Yamaha launches first 2013 Aventage AV receivers in USA

Just a month after the announcement of the 2013 Yamaha RX-V75 AV receiver models, the company has rolled out the first of its new 2013 Aventage range.

Both the $700 RXV-A730 and $900 RXV-A830 (above) are 7.2-channel models with network facilities including Apple AirPlay, vTuner Internet radio, Pandora, Rhapsody and DLNA streaming, and have 4K passthrough, and upscaling from analogue and HDMI sources.

Both also have an MHL connection (above right) to allow HD video with up to 7.1-channel sound to be played from suitable smartphones, along with a front-panel USB input for memory devices, IOS smartphones and tablets and the like.

They can also play content up to 24-bit/192kHz FLAC and WAV files from a PC or DLNA server, and can be controlled using the Yamaha AV Controller app for iOS, Android and Amazon Kindle Fire devices.

Yamaha's programmable Scene buttons for BD/DVD, TV, internet and radio allow one touch access to all the settings for the selected source, and the receivers also have a 'video direct' mode bypass the onboard processing and avoid lip-synch problems.

The RXV-A730 (above) delivers 7x105W, and will be in US shops this month, while the RXV-A830 ups the power to 7x110W, goes on sale next month, and adds features including Zone B HDMI output and Yamaha's YPAO Reflected Sound Control room correction to widen the ideal listening 'sweet spot'.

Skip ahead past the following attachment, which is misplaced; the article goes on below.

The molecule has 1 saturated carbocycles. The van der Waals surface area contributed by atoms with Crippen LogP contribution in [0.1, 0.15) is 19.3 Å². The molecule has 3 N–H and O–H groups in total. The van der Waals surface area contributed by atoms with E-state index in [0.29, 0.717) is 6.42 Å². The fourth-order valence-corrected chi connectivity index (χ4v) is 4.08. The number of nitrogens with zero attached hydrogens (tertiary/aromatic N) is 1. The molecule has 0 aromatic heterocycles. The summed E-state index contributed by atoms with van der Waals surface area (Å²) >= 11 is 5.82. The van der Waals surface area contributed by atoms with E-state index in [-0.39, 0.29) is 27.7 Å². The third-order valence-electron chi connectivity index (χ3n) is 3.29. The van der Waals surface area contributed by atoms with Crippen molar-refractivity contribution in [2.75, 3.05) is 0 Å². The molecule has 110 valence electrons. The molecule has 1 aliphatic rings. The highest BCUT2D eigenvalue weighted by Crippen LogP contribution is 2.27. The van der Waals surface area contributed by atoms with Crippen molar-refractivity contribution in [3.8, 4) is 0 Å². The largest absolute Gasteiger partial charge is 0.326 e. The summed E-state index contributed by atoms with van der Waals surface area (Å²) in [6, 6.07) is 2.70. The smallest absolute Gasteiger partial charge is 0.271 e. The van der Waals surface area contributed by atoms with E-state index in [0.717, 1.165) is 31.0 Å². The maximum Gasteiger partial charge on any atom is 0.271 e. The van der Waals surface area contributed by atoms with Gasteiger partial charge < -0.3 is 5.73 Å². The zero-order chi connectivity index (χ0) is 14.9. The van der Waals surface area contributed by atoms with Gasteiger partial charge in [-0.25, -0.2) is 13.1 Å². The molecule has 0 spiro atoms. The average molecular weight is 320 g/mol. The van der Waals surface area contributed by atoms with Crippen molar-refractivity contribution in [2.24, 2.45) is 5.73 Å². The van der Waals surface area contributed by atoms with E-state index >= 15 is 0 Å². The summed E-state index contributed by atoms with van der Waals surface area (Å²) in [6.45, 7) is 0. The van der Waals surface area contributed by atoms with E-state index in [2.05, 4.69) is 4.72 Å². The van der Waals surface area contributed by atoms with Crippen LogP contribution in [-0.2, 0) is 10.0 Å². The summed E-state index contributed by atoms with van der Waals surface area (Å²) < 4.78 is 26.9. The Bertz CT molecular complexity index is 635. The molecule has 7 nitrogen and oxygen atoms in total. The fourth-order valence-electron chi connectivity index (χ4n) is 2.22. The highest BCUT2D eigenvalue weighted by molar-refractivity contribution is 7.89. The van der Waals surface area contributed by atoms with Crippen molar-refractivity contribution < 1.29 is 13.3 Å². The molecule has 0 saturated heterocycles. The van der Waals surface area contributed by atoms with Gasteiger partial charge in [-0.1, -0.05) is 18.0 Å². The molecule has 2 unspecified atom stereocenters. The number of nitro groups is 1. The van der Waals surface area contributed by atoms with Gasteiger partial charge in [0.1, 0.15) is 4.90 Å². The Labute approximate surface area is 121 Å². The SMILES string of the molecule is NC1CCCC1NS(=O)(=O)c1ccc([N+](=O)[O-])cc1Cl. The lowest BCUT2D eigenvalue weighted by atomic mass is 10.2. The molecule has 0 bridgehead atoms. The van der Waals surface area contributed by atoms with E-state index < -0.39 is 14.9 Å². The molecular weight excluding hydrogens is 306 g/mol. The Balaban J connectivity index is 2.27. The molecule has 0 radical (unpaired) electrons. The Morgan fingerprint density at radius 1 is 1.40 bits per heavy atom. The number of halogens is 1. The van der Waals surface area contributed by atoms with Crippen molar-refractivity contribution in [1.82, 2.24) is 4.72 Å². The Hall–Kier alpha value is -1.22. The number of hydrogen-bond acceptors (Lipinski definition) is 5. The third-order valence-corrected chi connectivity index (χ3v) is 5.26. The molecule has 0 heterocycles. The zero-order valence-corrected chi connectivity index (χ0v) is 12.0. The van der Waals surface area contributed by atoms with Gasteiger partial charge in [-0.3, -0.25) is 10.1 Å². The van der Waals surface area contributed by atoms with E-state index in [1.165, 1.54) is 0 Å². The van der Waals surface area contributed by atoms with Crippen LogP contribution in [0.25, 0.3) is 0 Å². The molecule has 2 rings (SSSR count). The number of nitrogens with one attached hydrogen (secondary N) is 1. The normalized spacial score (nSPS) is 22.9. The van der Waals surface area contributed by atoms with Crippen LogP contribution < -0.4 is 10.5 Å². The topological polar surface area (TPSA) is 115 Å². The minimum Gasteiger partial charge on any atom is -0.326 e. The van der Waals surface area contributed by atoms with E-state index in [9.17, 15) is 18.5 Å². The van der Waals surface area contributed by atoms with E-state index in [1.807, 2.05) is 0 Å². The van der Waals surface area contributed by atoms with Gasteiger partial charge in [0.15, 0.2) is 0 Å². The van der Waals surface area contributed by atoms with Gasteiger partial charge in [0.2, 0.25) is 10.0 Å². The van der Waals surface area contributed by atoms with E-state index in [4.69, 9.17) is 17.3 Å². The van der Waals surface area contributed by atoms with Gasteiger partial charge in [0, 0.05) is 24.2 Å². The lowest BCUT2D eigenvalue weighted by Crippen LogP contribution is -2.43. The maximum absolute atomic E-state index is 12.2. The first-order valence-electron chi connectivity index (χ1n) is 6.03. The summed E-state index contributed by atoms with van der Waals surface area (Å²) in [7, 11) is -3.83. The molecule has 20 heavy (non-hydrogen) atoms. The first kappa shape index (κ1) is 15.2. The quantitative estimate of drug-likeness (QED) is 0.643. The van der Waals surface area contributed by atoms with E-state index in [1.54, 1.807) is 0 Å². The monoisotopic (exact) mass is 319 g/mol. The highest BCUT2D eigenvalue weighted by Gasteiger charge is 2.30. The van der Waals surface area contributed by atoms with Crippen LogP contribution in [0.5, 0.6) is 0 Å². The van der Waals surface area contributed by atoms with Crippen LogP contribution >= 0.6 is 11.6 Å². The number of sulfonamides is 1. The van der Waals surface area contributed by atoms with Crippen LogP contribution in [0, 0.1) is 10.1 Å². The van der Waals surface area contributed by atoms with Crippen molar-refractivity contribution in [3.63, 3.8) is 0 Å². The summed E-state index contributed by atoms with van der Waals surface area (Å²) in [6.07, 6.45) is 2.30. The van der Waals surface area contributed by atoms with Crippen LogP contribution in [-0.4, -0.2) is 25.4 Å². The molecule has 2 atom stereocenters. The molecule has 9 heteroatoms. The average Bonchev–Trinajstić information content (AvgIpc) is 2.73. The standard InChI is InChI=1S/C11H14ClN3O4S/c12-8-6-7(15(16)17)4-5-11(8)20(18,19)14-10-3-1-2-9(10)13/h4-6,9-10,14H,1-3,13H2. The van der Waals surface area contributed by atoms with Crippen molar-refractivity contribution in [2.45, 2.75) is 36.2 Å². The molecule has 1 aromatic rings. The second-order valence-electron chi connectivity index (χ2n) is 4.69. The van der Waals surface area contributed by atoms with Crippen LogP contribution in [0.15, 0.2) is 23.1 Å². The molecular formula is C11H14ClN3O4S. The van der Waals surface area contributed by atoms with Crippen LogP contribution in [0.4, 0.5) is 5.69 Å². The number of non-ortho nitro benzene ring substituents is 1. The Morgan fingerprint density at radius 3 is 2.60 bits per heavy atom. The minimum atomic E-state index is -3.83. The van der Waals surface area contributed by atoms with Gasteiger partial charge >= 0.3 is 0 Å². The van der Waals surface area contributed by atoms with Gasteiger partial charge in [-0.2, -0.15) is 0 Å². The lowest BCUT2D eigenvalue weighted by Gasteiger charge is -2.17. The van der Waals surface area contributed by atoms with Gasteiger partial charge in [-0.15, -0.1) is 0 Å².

Both models have optimised power amp layout, dual layer chassis construction, custom transformers with independent supplies for the digital and analogue sections, and Yamaha's ART (Anti-Resonance Technology) Wedge fifth foot in the centre of the chassis, to dampen vibrations from the power transformer, power transistors and heat sinks.

The interior of the receiver is further braced with H-section cross members, increasing rigidity and, Yamaha says, 'reducing reduces chassis vibration to virtually zero even during high volume output maintaining the highest audio quality.'

UK availability and pricing for these receivers is yet to be announced.

Written by Andrew Everard

Follow whathifi.com on Twitter

Join us on Facebook

Find us on Google+

Andrew has written about audio and video products for the past 20+ years, and been a consumer journalist for more than 30 years, starting his career on camera magazines. Andrew has contributed to titles including What Hi-Fi?, GramophoneJazzwise and Hi-Fi CriticHi-Fi News & Record Review and Hi-Fi Choice. I’ve also written for a number of non-specialist and overseas magazines.